In Arabia We’d All Be Kings
A play by Stephen Adly Guirgis
Department of Theatre & Drama
October 7-17, 2004 • Trueblood Theatre
Envision Times Square today. Bright lights, Broadway shows, MTV, tourists everywhere it is now a symbol of American Capitalism and one of the entertainment meccas of the world. In many respects, it’s hard to believe that only a decade ago, Times Square encompassed some of the most crime-ridden blocks in the entire country.
In a city of re-invention, Times Square is the queen of the face-lift. Christened Times Square in 1904 as a publicity stunt to commemorate a new building for The New York Times, the street was originally labeled Longacre Square and was the location of homes for many of the city’s immigrants. The first theaters were built by Oscar Hammerstein (grandfather of the Broadway lyricist) in 1895. As New York pushed its industrialization downtown, people and their leisure shifted further and further uptown. But when the families left vice moved in. The multitude of family brownstones erected by optimistic developers were transformed into saloons and brothels. Times Square, with its burlesque halls, vaudeville stages and dime houses, began to acquire a reputation for licentiousness. By the early 1970s, Times Square had become a concentration of live sex shops and porn stores; it had the highest crime rate in New York City. Mayor Rudolph Giuliani is credited with finally turning the tide and ridding the Square of sex and crime in the mid-1990s.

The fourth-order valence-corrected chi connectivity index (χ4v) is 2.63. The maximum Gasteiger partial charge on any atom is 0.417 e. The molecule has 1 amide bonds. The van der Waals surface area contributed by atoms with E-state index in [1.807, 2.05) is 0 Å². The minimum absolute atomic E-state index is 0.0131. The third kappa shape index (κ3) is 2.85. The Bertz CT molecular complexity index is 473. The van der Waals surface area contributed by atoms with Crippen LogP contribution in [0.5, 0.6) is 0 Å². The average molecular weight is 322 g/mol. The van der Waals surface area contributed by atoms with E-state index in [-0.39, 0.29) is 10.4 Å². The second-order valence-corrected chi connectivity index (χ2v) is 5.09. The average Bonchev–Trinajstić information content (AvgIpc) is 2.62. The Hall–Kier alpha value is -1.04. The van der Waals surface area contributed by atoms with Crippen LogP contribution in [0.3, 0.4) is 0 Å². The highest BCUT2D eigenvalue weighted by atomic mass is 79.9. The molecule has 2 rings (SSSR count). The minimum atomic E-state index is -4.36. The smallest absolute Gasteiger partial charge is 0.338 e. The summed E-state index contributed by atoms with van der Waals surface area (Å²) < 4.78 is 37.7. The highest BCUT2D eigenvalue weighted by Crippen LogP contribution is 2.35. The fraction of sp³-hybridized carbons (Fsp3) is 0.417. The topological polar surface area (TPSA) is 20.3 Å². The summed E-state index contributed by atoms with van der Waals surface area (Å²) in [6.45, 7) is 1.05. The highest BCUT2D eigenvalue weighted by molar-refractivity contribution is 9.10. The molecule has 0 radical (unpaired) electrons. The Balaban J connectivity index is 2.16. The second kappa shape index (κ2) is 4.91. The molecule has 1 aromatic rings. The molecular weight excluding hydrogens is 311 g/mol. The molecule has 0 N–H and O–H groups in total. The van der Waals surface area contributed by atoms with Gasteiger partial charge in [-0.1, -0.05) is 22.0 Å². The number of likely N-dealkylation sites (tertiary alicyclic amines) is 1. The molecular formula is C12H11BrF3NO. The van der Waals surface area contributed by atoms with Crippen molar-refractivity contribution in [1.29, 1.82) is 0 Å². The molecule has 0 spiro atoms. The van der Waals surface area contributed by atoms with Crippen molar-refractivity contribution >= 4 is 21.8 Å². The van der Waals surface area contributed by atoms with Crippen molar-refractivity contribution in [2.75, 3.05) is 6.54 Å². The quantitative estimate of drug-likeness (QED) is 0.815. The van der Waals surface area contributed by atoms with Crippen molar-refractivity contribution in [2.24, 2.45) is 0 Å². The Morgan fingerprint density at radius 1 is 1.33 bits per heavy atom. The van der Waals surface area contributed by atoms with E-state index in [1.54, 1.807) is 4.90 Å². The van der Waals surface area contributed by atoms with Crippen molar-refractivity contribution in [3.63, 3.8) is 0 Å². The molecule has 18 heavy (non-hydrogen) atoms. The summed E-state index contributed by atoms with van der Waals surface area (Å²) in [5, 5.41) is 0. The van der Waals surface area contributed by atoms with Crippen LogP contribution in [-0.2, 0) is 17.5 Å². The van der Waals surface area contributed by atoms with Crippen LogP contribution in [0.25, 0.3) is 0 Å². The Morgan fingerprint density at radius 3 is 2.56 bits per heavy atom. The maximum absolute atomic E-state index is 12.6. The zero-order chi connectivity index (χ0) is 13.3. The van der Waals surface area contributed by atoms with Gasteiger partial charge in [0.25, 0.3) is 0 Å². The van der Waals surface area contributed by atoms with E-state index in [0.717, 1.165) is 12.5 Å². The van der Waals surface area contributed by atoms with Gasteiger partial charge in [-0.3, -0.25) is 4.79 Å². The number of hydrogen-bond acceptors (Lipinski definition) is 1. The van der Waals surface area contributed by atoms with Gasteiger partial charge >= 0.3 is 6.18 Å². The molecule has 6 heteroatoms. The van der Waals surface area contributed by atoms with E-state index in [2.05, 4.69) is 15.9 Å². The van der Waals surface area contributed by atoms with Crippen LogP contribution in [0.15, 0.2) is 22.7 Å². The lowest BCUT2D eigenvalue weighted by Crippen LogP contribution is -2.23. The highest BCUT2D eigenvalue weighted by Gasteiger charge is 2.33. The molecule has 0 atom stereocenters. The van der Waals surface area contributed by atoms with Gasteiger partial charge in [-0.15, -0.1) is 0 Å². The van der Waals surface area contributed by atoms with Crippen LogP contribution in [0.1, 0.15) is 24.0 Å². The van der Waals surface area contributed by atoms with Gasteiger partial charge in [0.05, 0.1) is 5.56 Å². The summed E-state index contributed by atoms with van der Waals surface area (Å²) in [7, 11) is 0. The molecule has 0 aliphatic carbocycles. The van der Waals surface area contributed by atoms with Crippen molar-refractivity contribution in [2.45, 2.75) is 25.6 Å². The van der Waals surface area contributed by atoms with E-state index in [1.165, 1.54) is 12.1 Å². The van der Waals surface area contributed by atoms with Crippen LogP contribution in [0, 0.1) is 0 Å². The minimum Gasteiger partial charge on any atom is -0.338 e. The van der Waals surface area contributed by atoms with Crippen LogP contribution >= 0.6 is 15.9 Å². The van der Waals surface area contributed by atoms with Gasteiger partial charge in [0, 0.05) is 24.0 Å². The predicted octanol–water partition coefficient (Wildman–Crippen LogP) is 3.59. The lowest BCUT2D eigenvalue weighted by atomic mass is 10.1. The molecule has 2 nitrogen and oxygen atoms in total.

It is in the seedy, end-of-the-line Times Square of the early 1990’s that Stephen Adly Guirgis sets his play, In Arabia We’d All Be Kings. Set in a bar that is going through a transition – it is closing due to Giuliani’s mandates to clean up Times Square – the play is really about a group of dysfunctional people whose entire lives revolve around the bar. The people we meet are representative of the types of people who lived in the area known as Hell’s Kitchen. These people have nothing else to do but sit in bars and watch people on the street. Without jobs, they must live by their wits, often perpetrating violence or receiving it. As dangerous as it seems, they turn to each other for comfort because others are suffering the same fates. Many would view the characters in the play with disbelief, but director John Neville-Andrews is quick to assure that these people are in fact real. Unaware that their last piece of home is about to be pulled out from under them, the bar patrons struggle on. Their sense of humor, their misguided hopes and dreams, and their lack of self-pity are badges that are tattooed on their souls. They will all, before the end, take the chance to face their complicated truths head on.